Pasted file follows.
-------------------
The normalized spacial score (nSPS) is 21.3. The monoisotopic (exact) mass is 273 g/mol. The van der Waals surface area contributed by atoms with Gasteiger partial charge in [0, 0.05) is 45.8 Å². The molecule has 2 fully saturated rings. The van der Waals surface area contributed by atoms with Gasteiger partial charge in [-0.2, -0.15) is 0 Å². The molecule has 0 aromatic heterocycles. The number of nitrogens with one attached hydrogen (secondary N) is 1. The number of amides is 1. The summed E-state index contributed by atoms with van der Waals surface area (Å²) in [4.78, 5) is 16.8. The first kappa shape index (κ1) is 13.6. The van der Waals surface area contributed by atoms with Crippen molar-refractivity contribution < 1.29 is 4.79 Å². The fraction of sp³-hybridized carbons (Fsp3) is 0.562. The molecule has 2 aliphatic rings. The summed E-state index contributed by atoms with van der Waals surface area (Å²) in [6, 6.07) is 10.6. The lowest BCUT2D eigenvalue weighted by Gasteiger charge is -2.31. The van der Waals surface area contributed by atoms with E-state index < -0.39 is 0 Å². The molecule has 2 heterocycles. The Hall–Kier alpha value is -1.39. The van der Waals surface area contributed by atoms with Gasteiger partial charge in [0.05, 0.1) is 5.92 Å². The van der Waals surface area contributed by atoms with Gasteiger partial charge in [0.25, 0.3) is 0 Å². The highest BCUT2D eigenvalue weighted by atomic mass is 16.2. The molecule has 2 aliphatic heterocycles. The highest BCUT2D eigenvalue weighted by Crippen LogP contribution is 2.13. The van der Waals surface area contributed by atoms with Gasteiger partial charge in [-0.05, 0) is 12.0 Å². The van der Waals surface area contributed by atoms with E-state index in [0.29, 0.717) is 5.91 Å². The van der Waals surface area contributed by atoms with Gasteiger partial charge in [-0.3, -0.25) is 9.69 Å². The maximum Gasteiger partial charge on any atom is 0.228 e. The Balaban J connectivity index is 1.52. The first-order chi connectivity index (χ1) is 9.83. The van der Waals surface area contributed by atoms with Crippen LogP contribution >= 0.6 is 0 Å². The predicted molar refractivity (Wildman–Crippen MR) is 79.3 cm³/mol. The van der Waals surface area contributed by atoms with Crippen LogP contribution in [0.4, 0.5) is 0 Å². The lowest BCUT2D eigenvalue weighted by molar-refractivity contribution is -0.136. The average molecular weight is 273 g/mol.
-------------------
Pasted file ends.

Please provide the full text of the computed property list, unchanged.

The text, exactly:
The normalized spacial score (nSPS) is 21.3. The monoisotopic (exact) mass is 273 g/mol. The van der Waals surface area contributed by atoms with Gasteiger partial charge in [0, 0.05) is 45.8 Å². The molecule has 2 fully saturated rings. The van der Waals surface area contributed by atoms with Gasteiger partial charge in [-0.2, -0.15) is 0 Å². The molecule has 0 aromatic heterocycles. The number of nitrogens with one attached hydrogen (secondary N) is 1. The number of amides is 1. The summed E-state index contributed by atoms with van der Waals surface area (Å²) in [4.78, 5) is 16.8. The first kappa shape index (κ1) is 13.6. The van der Waals surface area contributed by atoms with Crippen molar-refractivity contribution < 1.29 is 4.79 Å². The fraction of sp³-hybridized carbons (Fsp3) is 0.562. The molecule has 2 aliphatic rings. The summed E-state index contributed by atoms with van der Waals surface area (Å²) in [6, 6.07) is 10.6. The lowest BCUT2D eigenvalue weighted by Gasteiger charge is -2.31. The van der Waals surface area contributed by atoms with E-state index < -0.39 is 0 Å². The molecule has 2 heterocycles. The Hall–Kier alpha value is -1.39. The van der Waals surface area contributed by atoms with Gasteiger partial charge in [0.05, 0.1) is 5.92 Å². The van der Waals surface area contributed by atoms with Gasteiger partial charge in [0.25, 0.3) is 0 Å². The highest BCUT2D eigenvalue weighted by atomic mass is 16.2. The molecule has 2 aliphatic heterocycles. The highest BCUT2D eigenvalue weighted by Crippen LogP contribution is 2.13. The van der Waals surface area contributed by atoms with Gasteiger partial charge in [-0.05, 0) is 12.0 Å². The van der Waals surface area contributed by atoms with E-state index in [0.29, 0.717) is 5.91 Å². The van der Waals surface area contributed by atoms with Gasteiger partial charge in [-0.3, -0.25) is 9.69 Å². The maximum Gasteiger partial charge on any atom is 0.228 e. The Balaban J connectivity index is 1.52. The first-order chi connectivity index (χ1) is 9.83. The van der Waals surface area contributed by atoms with Crippen LogP contribution >= 0.6 is 0 Å². The predicted molar refractivity (Wildman–Crippen MR) is 79.3 cm³/mol. The van der Waals surface area contributed by atoms with Crippen LogP contribution in [0.4, 0.5) is 0 Å². The lowest BCUT2D eigenvalue weighted by molar-refractivity contribution is -0.136. The average molecular weight is 273 g/mol.